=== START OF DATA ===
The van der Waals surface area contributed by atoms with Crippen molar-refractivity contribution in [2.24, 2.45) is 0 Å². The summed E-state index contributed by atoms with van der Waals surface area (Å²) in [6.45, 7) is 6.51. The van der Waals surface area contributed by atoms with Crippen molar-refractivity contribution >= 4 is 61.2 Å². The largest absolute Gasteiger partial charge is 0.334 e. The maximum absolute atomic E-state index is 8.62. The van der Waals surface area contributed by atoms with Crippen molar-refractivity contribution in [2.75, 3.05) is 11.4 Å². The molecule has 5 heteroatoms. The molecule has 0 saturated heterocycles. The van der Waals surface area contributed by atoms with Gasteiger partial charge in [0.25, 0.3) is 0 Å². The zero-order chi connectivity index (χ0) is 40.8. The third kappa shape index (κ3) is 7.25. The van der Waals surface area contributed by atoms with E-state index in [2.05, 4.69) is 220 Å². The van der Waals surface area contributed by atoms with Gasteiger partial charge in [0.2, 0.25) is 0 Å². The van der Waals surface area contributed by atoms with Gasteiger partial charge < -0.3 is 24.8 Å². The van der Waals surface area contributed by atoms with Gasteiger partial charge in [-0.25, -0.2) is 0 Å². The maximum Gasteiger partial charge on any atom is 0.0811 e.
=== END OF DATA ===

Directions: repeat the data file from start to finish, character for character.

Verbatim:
The van der Waals surface area contributed by atoms with Crippen molar-refractivity contribution in [2.24, 2.45) is 0 Å². The summed E-state index contributed by atoms with van der Waals surface area (Å²) in [6.45, 7) is 6.51. The van der Waals surface area contributed by atoms with Crippen molar-refractivity contribution >= 4 is 61.2 Å². The largest absolute Gasteiger partial charge is 0.334 e. The maximum absolute atomic E-state index is 8.62. The van der Waals surface area contributed by atoms with Crippen molar-refractivity contribution in [2.75, 3.05) is 11.4 Å². The molecule has 5 heteroatoms. The molecule has 0 saturated heterocycles. The van der Waals surface area contributed by atoms with Gasteiger partial charge in [0.25, 0.3) is 0 Å². The zero-order chi connectivity index (χ0) is 40.8. The third kappa shape index (κ3) is 7.25. The van der Waals surface area contributed by atoms with E-state index in [2.05, 4.69) is 220 Å². The van der Waals surface area contributed by atoms with Gasteiger partial charge in [0.2, 0.25) is 0 Å². The van der Waals surface area contributed by atoms with Gasteiger partial charge < -0.3 is 24.8 Å². The van der Waals surface area contributed by atoms with Gasteiger partial charge in [-0.25, -0.2) is 0 Å². The maximum Gasteiger partial charge on any atom is 0.0811 e.